- It’s always good to save some for later: A team of researchers at Stanford University has devised a partially liquid battery that could lead to the development of inexpensive batteries which can store energy created by solar panels and wind turbines. One of the challenges of both sun and wind power is to be able to store energy efficiently so it’s available when the sun’s not shining and the wind’s not blowing.
- Forget the undercoating, we’ll throw in solar panels: BMW, which will begin selling its first electric cars later this year, says it will offer buyers the opportunity to get a solar-powered home charging system designed to be installed in their garages.
- Go ahead and fold. Avoid spindling and mutilation: A Milwaukee middle school teacher-turned-inventor has created a small, foldable solar array that can charge an iPhone in two hours. Joshua Zimmerman turned what had been a hobby into a company named Brown Dog Gadgets and he’s already raised more than $150,000 on Kickstarter to get his business off the ground.
- And you thought your shirt was cool: An Indian scientist has designed a shirt containing solar cells that power small fans to keep the wearer cool. The shirt would also be able to store enough juice to charge cell phones and tablets.
- Charge of the light brigade: Since you never know when you need a lantern, there’s now a solar powered bottle cap that lights up your water bottle. Its four bright, white LED lights can turn your beat up water bottle into a shiny beacon.
Video bonus: Take a peek at the Solar Impulse during its test flight over San Francisco last week.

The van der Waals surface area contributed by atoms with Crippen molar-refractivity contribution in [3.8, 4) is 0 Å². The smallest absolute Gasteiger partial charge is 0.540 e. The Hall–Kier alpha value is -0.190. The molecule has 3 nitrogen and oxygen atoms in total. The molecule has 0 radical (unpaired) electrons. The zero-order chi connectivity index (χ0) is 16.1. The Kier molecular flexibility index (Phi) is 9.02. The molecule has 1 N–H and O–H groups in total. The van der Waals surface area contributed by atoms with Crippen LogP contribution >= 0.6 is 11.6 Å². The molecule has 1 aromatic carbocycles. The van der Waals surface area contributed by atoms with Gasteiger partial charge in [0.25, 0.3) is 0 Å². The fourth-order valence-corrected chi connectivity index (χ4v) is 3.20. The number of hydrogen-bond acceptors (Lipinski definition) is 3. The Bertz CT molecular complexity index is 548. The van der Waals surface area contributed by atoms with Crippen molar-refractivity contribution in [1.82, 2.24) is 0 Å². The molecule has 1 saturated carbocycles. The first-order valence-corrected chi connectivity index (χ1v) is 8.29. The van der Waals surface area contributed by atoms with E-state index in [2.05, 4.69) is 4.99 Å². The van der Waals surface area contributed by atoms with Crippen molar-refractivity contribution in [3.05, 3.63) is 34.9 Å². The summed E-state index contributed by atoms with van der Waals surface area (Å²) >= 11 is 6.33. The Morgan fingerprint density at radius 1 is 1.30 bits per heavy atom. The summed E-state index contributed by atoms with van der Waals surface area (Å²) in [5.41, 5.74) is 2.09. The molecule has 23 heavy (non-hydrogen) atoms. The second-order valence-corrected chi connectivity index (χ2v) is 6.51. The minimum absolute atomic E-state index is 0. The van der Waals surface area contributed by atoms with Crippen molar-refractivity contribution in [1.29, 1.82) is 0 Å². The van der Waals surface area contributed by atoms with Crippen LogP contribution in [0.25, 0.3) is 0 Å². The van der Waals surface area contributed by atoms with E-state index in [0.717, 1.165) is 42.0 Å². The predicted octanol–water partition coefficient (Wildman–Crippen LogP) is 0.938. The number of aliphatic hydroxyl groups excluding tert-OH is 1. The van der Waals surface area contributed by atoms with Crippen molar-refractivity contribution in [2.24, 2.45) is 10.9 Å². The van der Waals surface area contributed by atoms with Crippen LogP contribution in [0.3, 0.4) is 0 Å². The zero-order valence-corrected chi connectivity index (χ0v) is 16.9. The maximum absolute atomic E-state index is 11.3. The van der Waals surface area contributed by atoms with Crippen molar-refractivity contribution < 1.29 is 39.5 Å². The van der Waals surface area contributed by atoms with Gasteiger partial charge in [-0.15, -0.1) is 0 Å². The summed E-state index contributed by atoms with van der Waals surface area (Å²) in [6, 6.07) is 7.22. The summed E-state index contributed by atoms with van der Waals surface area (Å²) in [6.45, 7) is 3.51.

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April 5, 2013
Bet you didn’t know that last year a record amount of wind power was installed around the planet. The U.S. set a record, too, and, once again, became the world leader in adding new wind power, pushing China into second place for the year.
You’re not alone in being clueless about this. So was I. After all, this is a subject that gets about as much attention as 17-year-cicadas in a off year. What generally passes for energy coverage in the U.S. these days is the relentless cycle of gas-prices-up, gas-prices-down stories and the occasional foray into the natural-gas-fracking-is-a-blessing-or-is-it-a-curse? debate.
Okay, so wind power had a very good year in 2012. But that doesn’t mean that it’s gone mainstream. Hardly. It accounts for only 4 percent of the energy produced in the U.S. Plus, a big reason for the spike last year was that companies scrambled to finish projects before a federal tax credit expired at the end of December. (It was renewed as part of the end of the year tax deal, but only for one more year.)
Truth is, wind power still has some familiar challenges, such as the wind’s refusal to blow 24/7 and the not insubstantial death toll inflicted on bird and bat populations by twirling turbine blades–estimated to be hundreds of thousands killed a year. (Although that pales in comparison to the hundreds of millions that die from flying into buildings.)
And it has some new ones–”wind turbine syndrome,” for instance. That’s the name that’s been given to the ill effects that some people who live near wind farms have complained about–headaches, dizziness, ear pain, difficulty sleeping. NPR ran a story on it just the other day.
But many scientists and public health experts think the ailment is more psychosomatic than physiological. In fact, a recent study in Australia found that the syndrome was much more prevalent in communities where anti-wind farm groups spread warnings about negative health effects. In short, the research concluded, people were more likely to feel sick if they were told turbines could make them sick.
Lose the spin
That said, the industry could probably use a different approach to capturing the wind, something that didn’t involve huge spinning blades. Which explains why there’s so much interest in an innovation developed at the Delft University of Technology in the Netherlands. It’s a wind turbine that not only has no blades, it has no moving parts, meaning little wear and tear.